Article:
November 2nd, 2020

Do Email Subscription Pop-Ups work?

Why do organizations still utilize pop-ups when clearly anyone you ask hates them? This is what we found.


For how annoying they are and how much they go against UX best practices, it seems like you can’t go to a website these days without getting served an unapologetic pop-up.

We all know how we feel when this happens:

  • Frustrated
  • Insulted
  • Tricked
  • Instantly unengaged

The thing that makes me wonder is why every company continues to do this when we know that there’s a collective feeling of disdain for these experiences. So I went digging to find out what I could find about pop-ups.

In the 1990s, Ethan Zuckerman (no relation to Mortimer Zuckerman who owned The Atlantic, Forbes, and Fast Company from what we could find) created the pop-up ad because some advertisers didn't want their banner sitting directly next to some content. The pop-up was a way to get around that - by putting the ad in another small browser which didn't "directly" correlate to the content of the page. But Zuckerman hates what he did. Not only because he thinks that an ad-run model isn't the best for the internet, but because of how rampant the annoying practice became.

And it turns out that there’s a lot of research out there about the annoyance of pop-ups. OptinMonster, a company that is known for creating opt-in pop-up forms, admitted to the negative feedback that they get for the experience. Marketing coalitions have conducted experiments with different sizes and types that show that pop-ups are some of the most loathed things that can be done on a site, such as this one:

And this one, showing that a pop-up is more positively correlated with annoyance, distracting, and creepy and negatively correlated with being “useful” to the user:

Google has even been penalizing websites which use intrusive pop-ups, which they define as:

  • A popup that covers the main content, either immediately after the user navigates to the page or while they are looking through the page
  • Using a layout where the above-the-fold portion of the page appears to be an interstitial, but the original content has been pushed below the fold
  • Forcing the dismissal of a standalone interstitial before accessing the main content

(source: Google)

So without asking the question of “do pop-ups work?” it seems like everyone is in agreement that they are definitely annoying.


But here’s the thing: If they are so annoying, why is everyone still doing it? Because annoying doesn’t equal ineffective. And if done right, they can actually have a positive impact on your readers and business. 

The biggest thing that people will talk about when using a pop-up for newsletter subscribers is how much your list will grow. Here at, we tested that theory out with our own pop-up form on our site. We used different copy, different positioning, different timing, different colors, etc. Before we launched our new site, it looked like this:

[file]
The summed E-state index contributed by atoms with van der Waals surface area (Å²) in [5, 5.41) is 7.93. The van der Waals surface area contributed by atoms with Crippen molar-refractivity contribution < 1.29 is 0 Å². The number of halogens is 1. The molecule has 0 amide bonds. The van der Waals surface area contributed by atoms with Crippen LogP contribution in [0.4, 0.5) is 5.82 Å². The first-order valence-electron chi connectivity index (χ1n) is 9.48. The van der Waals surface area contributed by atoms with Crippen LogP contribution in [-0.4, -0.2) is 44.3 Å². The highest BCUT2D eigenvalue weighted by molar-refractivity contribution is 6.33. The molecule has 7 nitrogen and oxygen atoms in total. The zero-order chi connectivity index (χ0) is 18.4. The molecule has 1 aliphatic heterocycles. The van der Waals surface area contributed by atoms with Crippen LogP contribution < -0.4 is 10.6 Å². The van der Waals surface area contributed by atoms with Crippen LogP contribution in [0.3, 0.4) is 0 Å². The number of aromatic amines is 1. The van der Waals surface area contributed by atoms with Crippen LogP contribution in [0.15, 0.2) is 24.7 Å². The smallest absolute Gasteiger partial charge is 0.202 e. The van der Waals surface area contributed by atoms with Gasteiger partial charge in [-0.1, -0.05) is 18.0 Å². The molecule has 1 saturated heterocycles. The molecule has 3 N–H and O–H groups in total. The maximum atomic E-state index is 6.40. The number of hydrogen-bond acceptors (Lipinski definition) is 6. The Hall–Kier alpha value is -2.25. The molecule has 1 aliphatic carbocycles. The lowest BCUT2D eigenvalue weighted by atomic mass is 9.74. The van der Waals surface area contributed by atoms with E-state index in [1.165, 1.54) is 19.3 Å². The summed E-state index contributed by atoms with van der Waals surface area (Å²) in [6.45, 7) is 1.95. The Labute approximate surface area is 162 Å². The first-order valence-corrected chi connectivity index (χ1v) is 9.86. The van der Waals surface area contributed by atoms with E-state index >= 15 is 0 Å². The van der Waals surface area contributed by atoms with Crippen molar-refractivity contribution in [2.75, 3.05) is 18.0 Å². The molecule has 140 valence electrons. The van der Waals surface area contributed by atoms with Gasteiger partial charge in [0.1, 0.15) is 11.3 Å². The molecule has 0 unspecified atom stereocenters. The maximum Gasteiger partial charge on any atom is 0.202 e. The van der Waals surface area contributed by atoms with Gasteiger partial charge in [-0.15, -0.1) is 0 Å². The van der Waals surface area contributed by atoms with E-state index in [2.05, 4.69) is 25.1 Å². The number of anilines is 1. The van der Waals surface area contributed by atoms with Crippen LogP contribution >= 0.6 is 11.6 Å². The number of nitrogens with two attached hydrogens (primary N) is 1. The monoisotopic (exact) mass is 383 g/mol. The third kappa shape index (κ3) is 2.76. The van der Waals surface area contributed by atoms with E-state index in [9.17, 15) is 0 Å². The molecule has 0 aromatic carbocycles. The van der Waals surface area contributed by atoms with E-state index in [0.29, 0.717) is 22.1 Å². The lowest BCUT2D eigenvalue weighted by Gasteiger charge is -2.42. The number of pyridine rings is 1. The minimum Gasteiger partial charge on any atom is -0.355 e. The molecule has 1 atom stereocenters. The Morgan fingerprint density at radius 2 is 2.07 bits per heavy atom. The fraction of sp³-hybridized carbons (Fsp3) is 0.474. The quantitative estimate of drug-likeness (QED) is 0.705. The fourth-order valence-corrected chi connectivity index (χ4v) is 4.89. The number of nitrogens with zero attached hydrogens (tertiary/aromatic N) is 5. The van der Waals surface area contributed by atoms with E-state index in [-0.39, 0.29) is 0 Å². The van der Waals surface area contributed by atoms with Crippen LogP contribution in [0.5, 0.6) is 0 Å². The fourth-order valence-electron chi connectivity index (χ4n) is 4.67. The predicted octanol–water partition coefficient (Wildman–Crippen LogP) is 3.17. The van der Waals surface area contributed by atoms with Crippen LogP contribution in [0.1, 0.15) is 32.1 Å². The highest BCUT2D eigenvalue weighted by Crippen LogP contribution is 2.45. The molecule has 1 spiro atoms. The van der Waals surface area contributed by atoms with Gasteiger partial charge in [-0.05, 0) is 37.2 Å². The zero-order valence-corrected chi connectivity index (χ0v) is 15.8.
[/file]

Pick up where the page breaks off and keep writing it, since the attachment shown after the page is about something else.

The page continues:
On an average day, we were converting about 2.3% of our users. It was pretty consistent, so on days where traffic spiked (which is typically Monday and Tuesdays) we’d see a steep bump in sign-up volume and then flatten out (and sometimes dip) over the weekends.

But we were under the impression that we pointed out earlier; the impression that pop-ups were an annoyance and if we wanted people to enjoy the site and become loyal readers, we didn’t want them to be frustrated or come back less because of our pop-up. Plus, we had a ton of people every week write to us to say that their colleague had referred them to our newsletter or they had seen a snippet of it online somewhere and were manually signing up without being prompted via a pop-up. So with those two things, we decided to remove the pop-up completely and see what happened.

For most people, this is where their alarm bells would be going off. Could you imagine going to your boss and telling them that you were going to stop asking people for their email addresses?

While we were still seeing new subscribers through that non-pop-up method, our list size was in decline. This is because our weekly unsubscribes (due to bounces, natural churn, and people who definitely didn’t like what we were sending) were more than those super eager new subscribers who had to find their way to our sign-up form. This is what we call a negative delta, and something that I was taught was the worst thing an email marketer could see.

But we at RGE don’t really care about list size. We often say: “Build relationships. Not lists.” We are okay with people leaving our lists because we’d rather talk to the people who want to hear from us than try to get the attention of those who could hear from us. The importance of list size is based on vanity metrics and billables. Most ESPs and bosses put an emphasis on how many people are on your list, not who is on your list. If anything, this little test reinforced this position that your most engaged readers are the ones you should be serving.

With that perspective, we clearly had a problem with our messaging for a portion of our users who were opting out. And after reaching out to a few we found some common things that we worked towards fixing, which ultimately brought us back to a positive delta for our list. 

Now that we had dammed up the issue, we could’ve easily kept our pop-up hidden and grown our subscribers slowly. And actually, this amount is what we kept as our new control - we know in a given week how much we should expect from organic new subscribers without any promotion. But that seems silly to not promote the newsletter in different ways. But going back to our earlier statement about building relationships, promoting the newsletter to just hit a growth number isn't right. Number of subscribers doesn't mean anything. It's just a vanity metric.